Which brings us to sex. There's something about Sister Wendy that makes people (and television producers) determined to shock her - to take this mumsy, smiling nun and plonk her in front of a Lucian Freud or Stanley Spencer study of sagging flesh and coiled penises and say, in effect, "Talk your way round that, then." It's never worked. Viewers found their attention directed to the "lovely, fluffy pubic hair" in a Spencer portrait. And when a journalist once archly referred to "naughty bits", she rounded on him for criticising God's handiwork. Standing at the RA before John Bellany's Bounteous Sea triptych, with its clutching lovers, its blank- faced temptresses and phallic parrots, you feel no embarrassment in her company, but discern a faint whiff of disapproval, possibly of the painter's technique: "The sexual imagery, yes... not very alluring, is it? They -" she scrutinises the breasts on display - "look like puddings or blancmanges. I don't think it's meant to arouse. It's more that the sexual imagery stands for life which presses on despite... The woman blankly confronting this great curving beak, this is what we live in, the chaos, we have to live among death and disaster and the possibility that our lives will come to nothing..."
This uncharacteristically bleak note is interrupted by a trio of coltish young women who have been summoning the nerve to approach Sister Wendy for her autograph. She complies, like the Reverend Mother she used to be; but her handwriting is tiny and unnaturally clear, like a ten-year- old girl's. Emboldened by their example, two ladies d'un certain age come up to talk. "We didn't get selected this year," says one, an aspirant Academician, sadly. Wendy signs her catalogue. The second lady, with what seems to me astonishing cheek, proffers a page on which she has been drawing a likeness of the celebrity nun. Head bowed humbly, Sister Wendy inspects its bland lineaments. "Hmm... the teeth do make it easier," she concludes shortly.
On an impulse, I ask: have you ever been in love? She shakes her head. "I became a nun at 16. It was 1946, you must remember, and we didn't meet any boys. And also, I was an extremely unattractive child, and I don't think it would even have entered my head that..." The rest hangs in the air. Like all the best English eccentrics, she is a foreigner. She was born in Johannesburg in 1930, and traces of a Serth Efrican accent appear the more you talk with her. The family decamped to Edinburgh when Wendy was two. "My father had a late vocation to be a doctor, and we didn't return until he'd got his degree. I was eight, and we lived outside Johannesburg. Then war came, and my father was medical officer to the Air Force, and we went to live in East London, my mother's town on the south coast." Her father returned from the war when she was 15 and about to enter the convent. She remembers it vividly. "I was at boarding school with my younger sister, and the train went through our town. So we got on the train with Daddy - and when he got off at the station, my mother was waiting for him. I can remember telling my sister, You mustn't look..."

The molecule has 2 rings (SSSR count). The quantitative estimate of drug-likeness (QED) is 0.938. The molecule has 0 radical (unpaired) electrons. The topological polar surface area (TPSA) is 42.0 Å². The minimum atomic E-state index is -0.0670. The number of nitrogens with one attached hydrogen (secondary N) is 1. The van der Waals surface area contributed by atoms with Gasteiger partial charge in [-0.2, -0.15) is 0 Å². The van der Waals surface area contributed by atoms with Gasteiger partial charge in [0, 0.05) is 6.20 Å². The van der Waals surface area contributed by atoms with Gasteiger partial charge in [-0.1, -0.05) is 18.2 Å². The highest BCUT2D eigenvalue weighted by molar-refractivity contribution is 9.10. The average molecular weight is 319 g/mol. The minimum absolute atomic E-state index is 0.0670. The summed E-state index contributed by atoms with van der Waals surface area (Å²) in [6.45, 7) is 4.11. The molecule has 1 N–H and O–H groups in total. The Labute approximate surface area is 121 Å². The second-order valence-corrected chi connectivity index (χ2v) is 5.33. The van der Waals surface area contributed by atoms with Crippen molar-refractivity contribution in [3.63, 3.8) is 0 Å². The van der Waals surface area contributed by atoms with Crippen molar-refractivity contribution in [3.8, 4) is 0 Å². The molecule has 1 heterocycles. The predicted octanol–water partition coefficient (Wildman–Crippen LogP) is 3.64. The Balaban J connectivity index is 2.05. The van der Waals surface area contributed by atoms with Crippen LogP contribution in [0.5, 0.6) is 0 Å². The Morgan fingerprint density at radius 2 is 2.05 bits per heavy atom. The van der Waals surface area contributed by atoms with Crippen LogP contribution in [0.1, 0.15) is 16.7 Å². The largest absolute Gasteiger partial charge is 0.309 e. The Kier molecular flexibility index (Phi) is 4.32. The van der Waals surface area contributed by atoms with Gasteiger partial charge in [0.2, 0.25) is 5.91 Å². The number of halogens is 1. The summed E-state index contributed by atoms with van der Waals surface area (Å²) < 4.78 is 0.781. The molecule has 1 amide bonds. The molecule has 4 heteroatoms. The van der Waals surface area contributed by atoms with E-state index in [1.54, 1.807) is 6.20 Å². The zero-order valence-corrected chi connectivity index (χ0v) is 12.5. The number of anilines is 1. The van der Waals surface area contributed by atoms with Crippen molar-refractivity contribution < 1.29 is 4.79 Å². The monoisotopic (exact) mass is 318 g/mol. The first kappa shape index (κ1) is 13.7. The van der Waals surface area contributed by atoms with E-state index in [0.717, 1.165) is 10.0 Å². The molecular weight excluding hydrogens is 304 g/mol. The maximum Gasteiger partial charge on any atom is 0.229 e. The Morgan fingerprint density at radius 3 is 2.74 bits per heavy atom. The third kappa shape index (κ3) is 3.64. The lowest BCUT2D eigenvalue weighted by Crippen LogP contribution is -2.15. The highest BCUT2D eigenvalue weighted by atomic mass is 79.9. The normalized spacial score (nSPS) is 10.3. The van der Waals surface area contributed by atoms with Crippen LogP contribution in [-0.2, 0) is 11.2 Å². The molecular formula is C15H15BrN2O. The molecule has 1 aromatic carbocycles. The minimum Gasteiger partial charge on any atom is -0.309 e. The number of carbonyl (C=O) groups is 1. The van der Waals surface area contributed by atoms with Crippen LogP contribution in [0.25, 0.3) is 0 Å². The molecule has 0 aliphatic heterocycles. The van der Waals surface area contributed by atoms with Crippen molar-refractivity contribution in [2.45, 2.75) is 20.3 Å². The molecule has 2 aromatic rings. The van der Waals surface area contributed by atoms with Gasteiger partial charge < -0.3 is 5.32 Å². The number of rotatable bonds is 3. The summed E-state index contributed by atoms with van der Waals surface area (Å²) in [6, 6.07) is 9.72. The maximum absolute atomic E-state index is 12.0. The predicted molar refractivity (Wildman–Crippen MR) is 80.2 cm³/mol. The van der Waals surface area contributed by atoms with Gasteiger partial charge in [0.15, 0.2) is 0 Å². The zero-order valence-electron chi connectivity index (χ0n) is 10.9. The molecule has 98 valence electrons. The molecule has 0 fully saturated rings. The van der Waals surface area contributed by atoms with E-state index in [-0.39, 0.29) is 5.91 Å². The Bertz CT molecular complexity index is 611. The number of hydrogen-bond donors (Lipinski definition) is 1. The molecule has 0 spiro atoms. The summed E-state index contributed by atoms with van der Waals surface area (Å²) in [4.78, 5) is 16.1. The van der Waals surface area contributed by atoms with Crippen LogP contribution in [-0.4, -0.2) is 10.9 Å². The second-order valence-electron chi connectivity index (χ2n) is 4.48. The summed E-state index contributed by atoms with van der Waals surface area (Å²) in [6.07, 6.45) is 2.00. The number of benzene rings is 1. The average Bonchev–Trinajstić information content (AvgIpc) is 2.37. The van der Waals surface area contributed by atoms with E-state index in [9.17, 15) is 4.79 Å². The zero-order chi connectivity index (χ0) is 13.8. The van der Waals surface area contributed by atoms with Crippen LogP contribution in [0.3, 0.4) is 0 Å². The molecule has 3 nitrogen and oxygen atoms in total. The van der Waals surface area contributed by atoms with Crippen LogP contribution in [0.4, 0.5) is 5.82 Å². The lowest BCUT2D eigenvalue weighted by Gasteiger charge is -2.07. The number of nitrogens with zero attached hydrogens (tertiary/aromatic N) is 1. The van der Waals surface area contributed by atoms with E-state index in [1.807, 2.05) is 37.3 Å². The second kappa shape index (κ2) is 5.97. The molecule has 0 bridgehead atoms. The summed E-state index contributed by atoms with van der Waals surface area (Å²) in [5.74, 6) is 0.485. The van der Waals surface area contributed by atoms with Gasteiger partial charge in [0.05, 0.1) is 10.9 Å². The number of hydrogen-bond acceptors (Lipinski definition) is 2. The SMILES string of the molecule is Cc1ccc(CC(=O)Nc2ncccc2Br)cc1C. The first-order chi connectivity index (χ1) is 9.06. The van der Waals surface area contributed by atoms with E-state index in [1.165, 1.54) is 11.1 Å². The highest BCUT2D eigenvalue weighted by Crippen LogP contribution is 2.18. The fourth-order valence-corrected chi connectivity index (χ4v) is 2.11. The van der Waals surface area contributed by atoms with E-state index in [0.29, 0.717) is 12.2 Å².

Were they a happy couple? "My father thought he'd won one of life's prizes, to have my mother. He thought she was wonderful. I never knew grown-ups quarrelled or spoke harshly to each other. I never knew it at home. Children quarrelled and were mean. But I never heard either parent speak unkindly of anyone.It was a shock when I went out into the real world and found that childish behaviour doesn't stop with childhood.
Becoming a nun was not a matter of traumatic soul-searching. "I always wanted to be a nun, as long as I can remember. I can't remember choosing to be one. My parents weren't especially religious. But there were nuns at school, where I went when I was four. It was just clear to me that this was what people did who wanted to belong completely to God. You see, they didn't have any other - close - loves. So I was lucky. I never had to make choices."
After two hours in the company of this enchanting woman, you begin to understand why she gets letters from people saying she has saved their marriages, inspired them, changed their view of what God must be like. She makes a very good advertisement for the Redeemer. When she goes back to her caravan, is she leaving the real world behind? "Oh no, no, I'm going to the real world. It's far more real to me than the transitory things of the other world. The question put to every human being is how to integrate the two. But I've never felt this world -" she waves a hand: taxis, Union Jacks, sunlight on the Piccadilly flagstones "- as terribly real, because I've got the real world with me, shining through."
But still... I ask what single thing has most influenced her life. "Nothing," she says, "No one person or book or event. Although - if I had to choose one moment, it would be listening to JIM Stewart [the Oxford English don who wrote thrillers under the name of Michael Innes] reading Shakespeare's sonnets. "He was at my viva voce. He and Tolkien." And had she got a first? "Oh yes. In fact it was a congratulatory first. They all clapped as I came in. It was wonderful. Oh, but," her eyes widen in alarm. "You won't write about that, will you? It might seem... boastful"